Once Weitz had left, Ouvrard frowned. “I still don’t like it. There are so few of us.”
“We can give ourselves time to bring in some of our other men from La Rochelle,” Ancelin said.
“So we write to Chalifour. Who will he send? Not Marin Girard—in her last letter, Jeanne said he had gone out of town with Etienne Lorion. Olivier won’t part with Piquet or Marchant. Who does that leave? Léon Boucher. Georges Turpin, perhaps. Why would we want them?” Deneau threw his hands up in the air. “Even if he sent Plante and Baudin also—so we have nine men instead of five. How much does that help?”
“Jeanne shouldn’t be writing about whether they are in town or out. It’s none of her business,” Ouvrard griped.
“How can she keep from knowing? They sleep in her attic. They eat in her kitchen. When Chalifour doesn’t have jobs for them, they work in her brother’s knife-grinding shop.”
“Even if she knows, she doesn’t have to tell you about it.”
“I’m her husband.”
Locquifier stood up. “We can hire others for the distraction. They don’t need to know what is going on. Ordinary street thugs. Mauger has an informant in place in Grantville. He can organize that.”
“Not the school. The Croats failed in their attack on the school, because…” Ancelin started to unroll his map. He truly loved his map of the Croat Raid on Grantville. He spent hours studying it.
“We must not let Mauger’s man in Grantville know about the synagogue.” Locquifier shook his head. “That would make it necessary for us to let him, whoever he is, know too much about our overall goals and purposes. We will use hired thugs for only one. Only for the distraction, but Mauger’s man must not know that it is a distraction. He must think it is all we are planning. Fortunat and Vincenz must take direct responsibility for the synagogue.”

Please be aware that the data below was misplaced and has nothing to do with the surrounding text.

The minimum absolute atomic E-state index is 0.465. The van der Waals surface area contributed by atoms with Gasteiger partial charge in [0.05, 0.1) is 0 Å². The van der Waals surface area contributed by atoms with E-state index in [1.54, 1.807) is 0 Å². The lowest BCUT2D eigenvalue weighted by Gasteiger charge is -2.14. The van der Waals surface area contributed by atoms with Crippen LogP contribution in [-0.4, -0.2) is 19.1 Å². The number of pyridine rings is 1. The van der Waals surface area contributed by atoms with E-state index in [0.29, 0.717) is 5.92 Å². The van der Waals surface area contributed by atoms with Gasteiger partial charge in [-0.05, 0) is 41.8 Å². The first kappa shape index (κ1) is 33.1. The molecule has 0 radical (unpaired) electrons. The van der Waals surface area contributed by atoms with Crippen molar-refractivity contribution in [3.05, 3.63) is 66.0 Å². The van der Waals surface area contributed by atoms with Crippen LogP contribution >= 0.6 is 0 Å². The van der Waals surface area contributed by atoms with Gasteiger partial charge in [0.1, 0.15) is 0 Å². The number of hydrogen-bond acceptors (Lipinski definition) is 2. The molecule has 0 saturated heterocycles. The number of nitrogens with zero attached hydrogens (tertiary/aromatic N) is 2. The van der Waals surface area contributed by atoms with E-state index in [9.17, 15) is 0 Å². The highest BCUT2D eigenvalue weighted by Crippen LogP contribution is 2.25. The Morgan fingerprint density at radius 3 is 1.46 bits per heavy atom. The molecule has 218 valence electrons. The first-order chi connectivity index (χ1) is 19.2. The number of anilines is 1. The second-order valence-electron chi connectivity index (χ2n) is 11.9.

“Is it a good idea to keep Mauger’s agent so far out of the loop?” Ancelin asked.
“We must,” Locquifier said. “It is policy.”
Mathurin Brillard leaned against the wall, remembering Delerue’s “Do not let your right hand know what your left hand is doing.” It was pretty hard to argue with that one. Although given the complexity of what Guillaume was now planning, the “wheels within wheels” of Ezekiel 1: 15-17 might be more appropriate.
Ouvrard looked over Ancelin’s shoulder. “What should we tell him to target, then, if not the school? ”
“There are three schools.” Ancelin pointed. “But the building they call the ‘middle school’ is very near the synagogue, so it would not be of any use at all. The police could easily see from one to the other and move to the second disturbance.”
Not any of the schools. For one thing, somewhere during the discussion, they had decided on March 4. A Sunday. In the morning. The schools would be empty.
Ancelin studied the map for a few minutes more. “The hospital. The one with the famous Moorish surgeon. It’s far enough away. Since the other attack is to be on the synagogue, it is all to the good that they permit Balthazar Abrabanel to practice there, since he is Jewish. And the father of Stearns’ wife.” He moved his finger. “Perhaps we can actually do them enough damage to please Michel.”